The National Gallery Singapore strongly relies on research and scholarship to develop its collection. As you said in an interview with ArtReview: Asia, “The gallery is dedicated to the art histories of Singapore and Southeast Asia. […] we aim to historicise the development of art in the region from the nineteenth century to the present day.” This was also highlighted in the inaugural international project “Singapore Art Archive Project” by Koh Nguang How that recently opened in Gwangju. Could you tell us how you have been working towards this goal of “historicising” the development of art in the region, and how you will be continuing to do that in the future?

Through our research, our curators have brought to light lesser known aspects of the art histories of Singapore and Southeast Asia, which will be revealed through the exhibitions in our two permanent galleries. Some of these include the art historical development of the 19th century as well as certain tendencies in the 20th century in Singapore and the region. Having said that, I also see these exhibitions as a starting point to foster more research and scholarship into our art histories.

The history of Southeast Asian art is still a relatively under researched field. There is still no art history undergraduate programme here in Singapore and few in the region. One of the initiatives we are working on is to start an art history programme with one of the universities in Singapore, in which our curators, who are subject experts in their field, will teach on the programme. The core of what our curators do, as at many museums, is research into the art of Southeast Asia.

Other research initiatives we have include “Ambitious Alignments”, a project in collaboration with the Power Institute at the University of Sydney and funded by the Getty Research Institute to foster new research in Southeast Asian art. Our resource centre, headed by Farah Wardani, has also been actively developing an archive of Southeast Asian art, working with other institutions, artists and their families and estates to digitise and make accessible documents and materials relating to the development of art in the region, to students, scholars and researchers.

Chua Mia Tee, 'National Language Class', 1959, oil on canvas, 112 x 153 cm. Gift of the Equator Art Society. Collection of National Gallery Singapore. Image courtesy National Heritage Board.

Chua Mia Tee, ‘National Language Class’, 1959, oil on canvas, 112 x 153 cm. Gift of the Equator Art Society. Collection of National Gallery Singapore. Image courtesy National Heritage Board.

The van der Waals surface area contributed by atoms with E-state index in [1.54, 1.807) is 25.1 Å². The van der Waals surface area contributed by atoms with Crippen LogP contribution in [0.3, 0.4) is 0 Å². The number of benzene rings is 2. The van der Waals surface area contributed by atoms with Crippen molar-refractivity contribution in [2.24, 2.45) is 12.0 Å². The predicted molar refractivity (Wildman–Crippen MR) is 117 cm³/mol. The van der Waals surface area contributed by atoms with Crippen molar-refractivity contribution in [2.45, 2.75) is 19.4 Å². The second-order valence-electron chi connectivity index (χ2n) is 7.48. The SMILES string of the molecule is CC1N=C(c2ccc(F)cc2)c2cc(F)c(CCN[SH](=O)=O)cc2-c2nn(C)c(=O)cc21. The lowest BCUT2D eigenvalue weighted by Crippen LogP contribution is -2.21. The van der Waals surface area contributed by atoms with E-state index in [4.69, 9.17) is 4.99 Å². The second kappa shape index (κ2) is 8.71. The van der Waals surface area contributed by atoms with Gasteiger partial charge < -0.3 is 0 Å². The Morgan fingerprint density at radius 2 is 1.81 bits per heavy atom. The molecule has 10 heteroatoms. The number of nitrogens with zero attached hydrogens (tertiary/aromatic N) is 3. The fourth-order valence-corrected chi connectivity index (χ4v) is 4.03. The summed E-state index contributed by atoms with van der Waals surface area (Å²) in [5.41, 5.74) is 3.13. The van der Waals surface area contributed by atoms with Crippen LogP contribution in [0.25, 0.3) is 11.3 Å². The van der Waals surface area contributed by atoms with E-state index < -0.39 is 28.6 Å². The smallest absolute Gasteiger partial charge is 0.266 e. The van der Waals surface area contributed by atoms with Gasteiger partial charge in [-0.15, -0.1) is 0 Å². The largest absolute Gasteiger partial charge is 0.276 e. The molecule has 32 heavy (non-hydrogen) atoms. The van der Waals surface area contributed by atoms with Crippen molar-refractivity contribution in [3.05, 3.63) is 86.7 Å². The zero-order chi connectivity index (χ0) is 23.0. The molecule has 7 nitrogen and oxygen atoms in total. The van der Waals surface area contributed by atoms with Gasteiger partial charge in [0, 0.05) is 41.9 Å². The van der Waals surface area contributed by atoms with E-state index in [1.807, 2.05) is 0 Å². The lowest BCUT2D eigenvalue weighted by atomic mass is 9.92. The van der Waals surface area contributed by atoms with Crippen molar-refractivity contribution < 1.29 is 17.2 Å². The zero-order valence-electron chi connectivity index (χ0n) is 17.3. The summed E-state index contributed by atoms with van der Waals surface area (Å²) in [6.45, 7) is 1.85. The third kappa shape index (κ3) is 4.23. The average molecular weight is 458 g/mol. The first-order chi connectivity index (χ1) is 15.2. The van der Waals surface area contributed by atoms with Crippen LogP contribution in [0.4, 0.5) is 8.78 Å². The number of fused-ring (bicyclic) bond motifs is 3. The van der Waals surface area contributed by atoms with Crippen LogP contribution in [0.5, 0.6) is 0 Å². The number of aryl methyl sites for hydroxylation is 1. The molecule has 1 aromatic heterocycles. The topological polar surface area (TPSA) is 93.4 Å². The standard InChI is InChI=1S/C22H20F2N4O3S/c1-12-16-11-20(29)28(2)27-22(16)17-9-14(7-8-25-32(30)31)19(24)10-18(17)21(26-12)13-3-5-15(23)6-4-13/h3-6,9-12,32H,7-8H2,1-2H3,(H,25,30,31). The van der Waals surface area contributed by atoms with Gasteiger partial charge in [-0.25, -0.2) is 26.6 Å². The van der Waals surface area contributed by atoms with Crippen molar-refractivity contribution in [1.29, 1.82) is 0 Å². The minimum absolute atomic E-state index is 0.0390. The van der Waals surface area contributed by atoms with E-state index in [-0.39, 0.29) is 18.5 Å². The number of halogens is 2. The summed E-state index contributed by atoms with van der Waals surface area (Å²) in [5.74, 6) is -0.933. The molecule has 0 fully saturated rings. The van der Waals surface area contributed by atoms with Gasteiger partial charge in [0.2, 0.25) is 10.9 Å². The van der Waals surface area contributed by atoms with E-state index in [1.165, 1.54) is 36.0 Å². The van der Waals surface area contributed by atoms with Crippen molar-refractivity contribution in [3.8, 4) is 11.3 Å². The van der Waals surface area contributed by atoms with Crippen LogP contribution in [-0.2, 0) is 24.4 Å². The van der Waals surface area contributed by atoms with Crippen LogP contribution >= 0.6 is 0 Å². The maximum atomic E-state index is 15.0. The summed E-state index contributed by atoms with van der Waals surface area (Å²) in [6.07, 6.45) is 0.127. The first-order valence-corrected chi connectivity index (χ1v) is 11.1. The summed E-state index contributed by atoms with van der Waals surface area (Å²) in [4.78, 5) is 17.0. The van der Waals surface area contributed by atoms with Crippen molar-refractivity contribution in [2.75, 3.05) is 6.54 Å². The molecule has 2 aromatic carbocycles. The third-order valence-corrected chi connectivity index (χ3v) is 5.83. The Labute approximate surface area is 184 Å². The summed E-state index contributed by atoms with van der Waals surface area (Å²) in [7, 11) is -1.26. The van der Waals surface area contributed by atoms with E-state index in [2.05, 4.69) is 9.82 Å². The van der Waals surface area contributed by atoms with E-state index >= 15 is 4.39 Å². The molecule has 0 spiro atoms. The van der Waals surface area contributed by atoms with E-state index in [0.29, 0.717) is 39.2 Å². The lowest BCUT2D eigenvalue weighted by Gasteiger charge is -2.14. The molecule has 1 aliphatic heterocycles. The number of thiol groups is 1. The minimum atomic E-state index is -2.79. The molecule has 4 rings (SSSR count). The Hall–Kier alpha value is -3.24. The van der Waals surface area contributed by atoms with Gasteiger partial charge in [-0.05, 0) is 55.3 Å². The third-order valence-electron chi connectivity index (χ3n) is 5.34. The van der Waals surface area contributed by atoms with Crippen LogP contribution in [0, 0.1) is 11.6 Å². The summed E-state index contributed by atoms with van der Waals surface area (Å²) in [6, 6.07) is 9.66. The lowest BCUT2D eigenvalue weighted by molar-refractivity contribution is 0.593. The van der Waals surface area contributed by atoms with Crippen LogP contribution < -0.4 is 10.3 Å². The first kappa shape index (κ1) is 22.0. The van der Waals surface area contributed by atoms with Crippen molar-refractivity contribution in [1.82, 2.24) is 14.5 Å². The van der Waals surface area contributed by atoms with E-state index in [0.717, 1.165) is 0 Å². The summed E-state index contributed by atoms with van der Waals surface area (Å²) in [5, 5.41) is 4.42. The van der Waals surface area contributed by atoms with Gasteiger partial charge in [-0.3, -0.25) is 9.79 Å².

As Tan Boon Hui told me in a recent interview, the National Gallery Singapore is complementary to the Singapore Art Museum, which focuses solely on contemporary art. In which ways do you think the National Gallery Singapore complements the work that SAM does?

When National Gallery Singapore opens its doors, it will be the first time that the public will be able to experience the development of modern art in Southeast Asia from the 19th century to the present day, through two comprehensive and long-term exhibitions, drawn from the largest public collection of modern Southeast Asian art.

As I discussed earlier, it is this understanding of the historical development of our art that has been lacking. As such, our work complements perfectly the work of the Singapore Art Museum, which focuses on contemporary art, or the art of the present, of the region. The exhibitions and programmes at the National Gallery Singapore will allow our publics to better understand the roots of modern art in Southeast Asia and how it has developed and evolved to where it is today.

Do you, like SAM, also have a curatorial team in place with each curator specialising in a definite country or area within Southeast Asia?

Our curators specialise according to the different aspects of the collection which they are responsible for, such as the Singapore collection and areas within the Southeast Asia collection. Beyond this, they also undertake research led by the special exhibitions that they are curating. These exhibitions involve either delving deeper into aspects of Singapore and Southeast Asian art history, or examine the links and connections between the art of Southeast Asia and other parts of the world. An example of the latter would be “Reframing Modernism“, which our curators, Lisa Horikawa, Phoebe Scott and myself are co-curating together with Catherine David and Nicolas Liucci-Goutnikov from the Centre Pompidou, in which we will re-examine the development of modernism from the perspective of Southeast Asia.